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Fellowshipping in the Light (2): The Sphere of Light

Fellowshipping in the Light (2): The Sphere of Light

By Rev. Martyn McGeown. Previous article in the series: Fellowshipping in the Light (1): Wonder of Fellowship


Not all those who claim to enjoy fellowship with God speak the truth. Fellowship with God and with other believers occurs in a certain sphere. Fellowship is compatible with a certain kind of life. Fellowship, writes John, is in the light, and only in the light. “If we say that we have fellowship with him, and walk in darkness, we lie, and do not the truth” (1 John 1:6). A man who claims fellowship with God while he walks in darkness is a liar, writes John. If we say that, we are liars. Contrariwise, “if we walk in the light, as he is in the light, we have fellowship one with another” (v. 7). A man who walks in the light enjoys fellowship. He does not lie; he speaks, and he lives the truth. If we walk in the light, we enjoy fellowship: first, with God in Jesus Christ; and second, with other believers, who also walk in the light. Light is the sphere of blessedness, of communion, of fellowship, and of affinity. In the light God shares his life with us; in the light we delight in him; in the light we taste and see that he is good; in the light we experience his favor. 

But we do not know these things in the darkness, only in the light. In the darkness God does not share his life with us; in the darkness we do not delight in him; in the darkness we do not taste and see that he is good; and in the darkness we do not experience his favor. 

To explain this the apostle John sets forth two possible scenarios in the church. He does this with two conditional sentences beginning with “if”: “If we say” and “if we walk.” There are different kinds of conditional sentences in the Bible. Essentially, a conditional sentence expresses the idea that something is likely to happen, but there is uncertainty about it. It will happen only in the event of the other thing happening. “If we say”—we do not know if we will say, but if we do say, and if we do walk in darkness, then something else follows: namely, we do not the truth. “If we walk”—it is not certain that we will walk, but if we do walk, then something else follows: “If we walk in darkness, we lie;” “If we walk in the light, we have fellowship.”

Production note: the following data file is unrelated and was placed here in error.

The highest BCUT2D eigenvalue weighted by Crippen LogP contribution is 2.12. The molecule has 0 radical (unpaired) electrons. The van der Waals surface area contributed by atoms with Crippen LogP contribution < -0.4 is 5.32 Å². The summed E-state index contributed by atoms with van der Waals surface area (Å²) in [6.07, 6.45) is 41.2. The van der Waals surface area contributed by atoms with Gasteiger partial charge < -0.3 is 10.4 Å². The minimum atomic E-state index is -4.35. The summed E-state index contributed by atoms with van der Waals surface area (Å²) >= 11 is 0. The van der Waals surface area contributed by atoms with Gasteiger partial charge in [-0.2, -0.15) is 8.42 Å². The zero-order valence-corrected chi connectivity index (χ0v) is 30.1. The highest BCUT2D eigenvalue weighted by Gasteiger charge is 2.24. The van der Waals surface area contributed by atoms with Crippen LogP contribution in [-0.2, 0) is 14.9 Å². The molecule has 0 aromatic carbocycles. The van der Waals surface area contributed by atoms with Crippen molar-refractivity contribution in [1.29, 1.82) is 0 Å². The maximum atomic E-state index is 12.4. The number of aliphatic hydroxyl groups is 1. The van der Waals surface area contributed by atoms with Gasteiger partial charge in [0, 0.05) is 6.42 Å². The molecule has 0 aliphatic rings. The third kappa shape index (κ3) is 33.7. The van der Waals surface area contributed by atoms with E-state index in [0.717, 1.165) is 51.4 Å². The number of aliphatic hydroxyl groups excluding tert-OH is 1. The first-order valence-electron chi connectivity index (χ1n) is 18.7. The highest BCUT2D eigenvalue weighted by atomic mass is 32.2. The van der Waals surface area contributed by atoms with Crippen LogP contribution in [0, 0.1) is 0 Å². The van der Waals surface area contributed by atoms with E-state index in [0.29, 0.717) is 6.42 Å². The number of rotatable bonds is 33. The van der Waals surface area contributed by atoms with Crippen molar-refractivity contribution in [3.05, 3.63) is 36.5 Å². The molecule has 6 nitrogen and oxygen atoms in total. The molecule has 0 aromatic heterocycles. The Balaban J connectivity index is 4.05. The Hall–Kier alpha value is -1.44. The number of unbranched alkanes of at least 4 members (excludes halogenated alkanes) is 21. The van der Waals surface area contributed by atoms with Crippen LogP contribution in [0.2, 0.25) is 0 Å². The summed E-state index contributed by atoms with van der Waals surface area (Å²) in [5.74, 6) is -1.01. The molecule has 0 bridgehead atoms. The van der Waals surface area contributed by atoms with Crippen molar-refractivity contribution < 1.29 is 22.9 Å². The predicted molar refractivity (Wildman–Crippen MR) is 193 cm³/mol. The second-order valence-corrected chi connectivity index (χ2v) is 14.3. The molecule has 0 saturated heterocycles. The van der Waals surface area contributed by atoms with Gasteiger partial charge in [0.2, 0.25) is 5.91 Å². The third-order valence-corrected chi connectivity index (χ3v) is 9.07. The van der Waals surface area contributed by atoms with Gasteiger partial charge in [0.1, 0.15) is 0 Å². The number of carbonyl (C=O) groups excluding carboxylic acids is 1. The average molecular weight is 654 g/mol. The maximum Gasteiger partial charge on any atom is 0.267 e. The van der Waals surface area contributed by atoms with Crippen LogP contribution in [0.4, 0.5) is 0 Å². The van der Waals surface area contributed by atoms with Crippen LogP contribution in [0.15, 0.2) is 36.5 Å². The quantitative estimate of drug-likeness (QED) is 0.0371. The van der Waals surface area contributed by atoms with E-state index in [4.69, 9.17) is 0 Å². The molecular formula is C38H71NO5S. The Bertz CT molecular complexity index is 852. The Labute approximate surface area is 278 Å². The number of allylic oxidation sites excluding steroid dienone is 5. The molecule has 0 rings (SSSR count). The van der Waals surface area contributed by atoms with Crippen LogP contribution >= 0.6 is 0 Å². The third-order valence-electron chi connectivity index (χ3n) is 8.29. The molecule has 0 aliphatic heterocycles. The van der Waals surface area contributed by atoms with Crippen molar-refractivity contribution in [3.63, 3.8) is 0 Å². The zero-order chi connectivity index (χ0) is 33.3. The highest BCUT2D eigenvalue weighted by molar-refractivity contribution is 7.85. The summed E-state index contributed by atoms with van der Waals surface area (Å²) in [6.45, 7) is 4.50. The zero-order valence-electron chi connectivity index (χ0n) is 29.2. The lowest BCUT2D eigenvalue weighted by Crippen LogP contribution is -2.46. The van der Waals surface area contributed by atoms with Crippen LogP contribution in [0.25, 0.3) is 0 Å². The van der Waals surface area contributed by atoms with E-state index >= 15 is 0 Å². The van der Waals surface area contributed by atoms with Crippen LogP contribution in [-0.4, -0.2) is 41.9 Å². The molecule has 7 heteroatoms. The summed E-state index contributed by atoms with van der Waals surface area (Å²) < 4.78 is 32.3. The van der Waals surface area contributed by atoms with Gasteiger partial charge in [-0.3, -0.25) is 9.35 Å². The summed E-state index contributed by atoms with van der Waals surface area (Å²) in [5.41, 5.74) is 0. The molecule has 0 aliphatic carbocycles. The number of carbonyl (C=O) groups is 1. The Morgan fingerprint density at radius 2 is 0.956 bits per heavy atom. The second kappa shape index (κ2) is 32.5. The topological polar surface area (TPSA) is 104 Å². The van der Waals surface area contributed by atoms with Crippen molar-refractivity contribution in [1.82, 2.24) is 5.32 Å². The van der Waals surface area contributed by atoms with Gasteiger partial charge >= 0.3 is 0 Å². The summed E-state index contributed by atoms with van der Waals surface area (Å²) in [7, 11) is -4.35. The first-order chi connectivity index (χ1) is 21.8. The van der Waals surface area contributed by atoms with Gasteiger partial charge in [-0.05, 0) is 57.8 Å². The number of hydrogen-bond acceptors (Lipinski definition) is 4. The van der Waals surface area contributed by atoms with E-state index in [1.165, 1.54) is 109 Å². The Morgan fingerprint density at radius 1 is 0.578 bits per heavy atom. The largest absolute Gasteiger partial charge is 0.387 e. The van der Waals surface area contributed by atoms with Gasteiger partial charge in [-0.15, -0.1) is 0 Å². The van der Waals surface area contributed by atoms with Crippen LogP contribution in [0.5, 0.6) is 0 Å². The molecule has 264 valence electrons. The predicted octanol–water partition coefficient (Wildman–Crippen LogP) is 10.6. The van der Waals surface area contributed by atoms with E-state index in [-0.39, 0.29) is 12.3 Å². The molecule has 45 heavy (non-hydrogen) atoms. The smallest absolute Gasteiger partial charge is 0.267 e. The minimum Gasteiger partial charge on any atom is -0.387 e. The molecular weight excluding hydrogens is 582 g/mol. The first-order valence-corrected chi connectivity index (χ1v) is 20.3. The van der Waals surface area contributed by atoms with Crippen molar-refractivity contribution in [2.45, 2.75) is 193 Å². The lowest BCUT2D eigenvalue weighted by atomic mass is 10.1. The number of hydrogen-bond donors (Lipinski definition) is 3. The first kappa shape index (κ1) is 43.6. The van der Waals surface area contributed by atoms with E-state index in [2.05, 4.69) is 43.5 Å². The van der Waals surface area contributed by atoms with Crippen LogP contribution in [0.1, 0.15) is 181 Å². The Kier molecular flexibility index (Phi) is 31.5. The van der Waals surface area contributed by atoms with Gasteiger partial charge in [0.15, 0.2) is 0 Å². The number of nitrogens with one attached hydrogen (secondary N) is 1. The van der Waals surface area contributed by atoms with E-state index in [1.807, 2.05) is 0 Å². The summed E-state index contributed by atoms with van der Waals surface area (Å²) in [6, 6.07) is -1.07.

That’s the basic idea of conditional sentences. John is not saying that fellowship depends upon our walking in the light (a condition proper), but he is saying that if “we walk in the light” (which is by no means certain), then “fellowship” necessarily follows. Contrariwise, if we say (which again is by no means certain) that we have fellowship with God, while we walk in darkness, then we necessarily are proved to be liars. The implied warning is, “Do not walk in darkness, and do not be a liar!” 

In fact, such conditional sentences beginning with “if we say” appear frequently in 1 John: “If we say that we have fellowship” (1:6); “If we say that we have no sin” (1:8); “If we say that we have not sinned” (1:10); “If a man say, I love God, and hateth his brother” (4:20). 

Let’s look at the two possibilities as the apostle presents them.